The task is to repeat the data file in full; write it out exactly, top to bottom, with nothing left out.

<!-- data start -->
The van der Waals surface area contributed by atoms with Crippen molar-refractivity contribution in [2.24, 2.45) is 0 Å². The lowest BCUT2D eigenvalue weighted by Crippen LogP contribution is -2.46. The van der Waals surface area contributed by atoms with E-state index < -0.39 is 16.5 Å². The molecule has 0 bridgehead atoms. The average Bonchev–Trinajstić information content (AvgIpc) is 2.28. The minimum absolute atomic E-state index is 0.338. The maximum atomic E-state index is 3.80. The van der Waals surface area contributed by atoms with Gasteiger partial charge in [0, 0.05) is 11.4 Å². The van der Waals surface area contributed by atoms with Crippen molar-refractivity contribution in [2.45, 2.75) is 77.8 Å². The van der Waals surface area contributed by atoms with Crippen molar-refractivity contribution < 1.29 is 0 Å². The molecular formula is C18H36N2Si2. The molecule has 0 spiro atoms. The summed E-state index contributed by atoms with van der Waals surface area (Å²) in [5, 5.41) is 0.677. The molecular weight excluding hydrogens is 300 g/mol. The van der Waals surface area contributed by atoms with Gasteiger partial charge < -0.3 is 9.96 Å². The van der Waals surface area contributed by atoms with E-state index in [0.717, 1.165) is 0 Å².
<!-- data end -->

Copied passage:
The van der Waals surface area contributed by atoms with Crippen molar-refractivity contribution in [2.24, 2.45) is 0 Å². The lowest BCUT2D eigenvalue weighted by Crippen LogP contribution is -2.46. The van der Waals surface area contributed by atoms with E-state index < -0.39 is 16.5 Å². The molecule has 0 bridgehead atoms. The average Bonchev–Trinajstić information content (AvgIpc) is 2.28. The minimum absolute atomic E-state index is 0.338. The maximum atomic E-state index is 3.80. The van der Waals surface area contributed by atoms with Gasteiger partial charge in [0, 0.05) is 11.4 Å². The van der Waals surface area contributed by atoms with Crippen molar-refractivity contribution in [2.45, 2.75) is 77.8 Å². The van der Waals surface area contributed by atoms with Crippen molar-refractivity contribution < 1.29 is 0 Å². The molecular formula is C18H36N2Si2. The molecule has 0 spiro atoms. The summed E-state index contributed by atoms with van der Waals surface area (Å²) in [5, 5.41) is 0.677. The molecular weight excluding hydrogens is 300 g/mol. The van der Waals surface area contributed by atoms with Gasteiger partial charge < -0.3 is 9.96 Å². The van der Waals surface area contributed by atoms with E-state index in [0.717, 1.165) is 0 Å².